Way of the Master

Confucius. The 6th Century philosopher and teacher isn’t a hot topic for twenty-somethings nowadays. But for Steve, a twenty-something student in my Words Without Walls class at Allegheny County Jail, Confucius is important. He’s brought up Confucius every class. I hate to admit that even though he’s asked me to bring in Confucius quotes, I’ve forgotten for the past two classes. So when he asks again today, totally off topic from the Jamaica Kincaid story we’re reading, out of curiosity or frustration, I ask, “I don’t have any quotes today, but do you have a favorite quote you could recite for us?” Steve responds with his signature smirk, pauses, then says, “It’s something like ‘When one rules by the means of virtue he is like the North Star. All other stars pay homage to him.” That quote is awesome, of course. And I tell him and ask him to tell us what he thinks it means. It means wisdom is important, he says, and there are lots more where that came from.

Steve’s rep proceeds him. When I finally type up a page of Confucius quotes and bring them to class, he’s being held up on his pod for a minor infraction. The other students don’t seem surprised that he’s gotten himself in trouble. “Typical Steve” seems to be the look on the other students’ faces. But there’s nothing typical about Steve. There’s nothing “typical” about any of the men in my class. One minute they’re remembering hard theft from their past, the next they’re spinning metaphors and telling me, “Don’t just say my poem is good. What do I need to fix?” But none of us are typical, for that matter. I defy people’s expectations all the time. Being Black and Southern are just two descriptors that people use to turn me into a stereotype.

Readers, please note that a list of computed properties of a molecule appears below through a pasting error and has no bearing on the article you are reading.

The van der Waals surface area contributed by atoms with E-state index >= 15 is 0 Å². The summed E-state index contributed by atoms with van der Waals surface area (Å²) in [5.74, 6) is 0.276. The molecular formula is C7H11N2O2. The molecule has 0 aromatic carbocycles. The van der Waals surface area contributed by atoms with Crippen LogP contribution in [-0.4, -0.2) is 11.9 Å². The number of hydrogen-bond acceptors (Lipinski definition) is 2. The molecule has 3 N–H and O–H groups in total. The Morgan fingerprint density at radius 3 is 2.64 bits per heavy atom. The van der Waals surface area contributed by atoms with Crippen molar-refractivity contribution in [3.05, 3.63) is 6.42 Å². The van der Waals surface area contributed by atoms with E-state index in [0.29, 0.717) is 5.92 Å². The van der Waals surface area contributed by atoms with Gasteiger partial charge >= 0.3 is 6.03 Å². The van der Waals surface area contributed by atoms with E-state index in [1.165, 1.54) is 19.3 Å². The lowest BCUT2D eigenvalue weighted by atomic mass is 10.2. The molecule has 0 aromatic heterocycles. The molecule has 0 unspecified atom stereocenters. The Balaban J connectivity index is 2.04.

I research Confucius. He was a man who dedicated his life to learning, to teaching others various arts. Archery to music. Confucius also held poetry in high regard. Steve darkens his notebook with ink, responding immediately to any prompt my teaching partner, Mike, and I give him. Student and teacher alike can only get better by practice. If Steve lived in 6th Century China, Confucius would have gladly taken him in, teaching him the virtuous ways but also laughing along with Steve’s perfectly timed jokes.

--Cedric Rudolph, Words Without Walls Teacher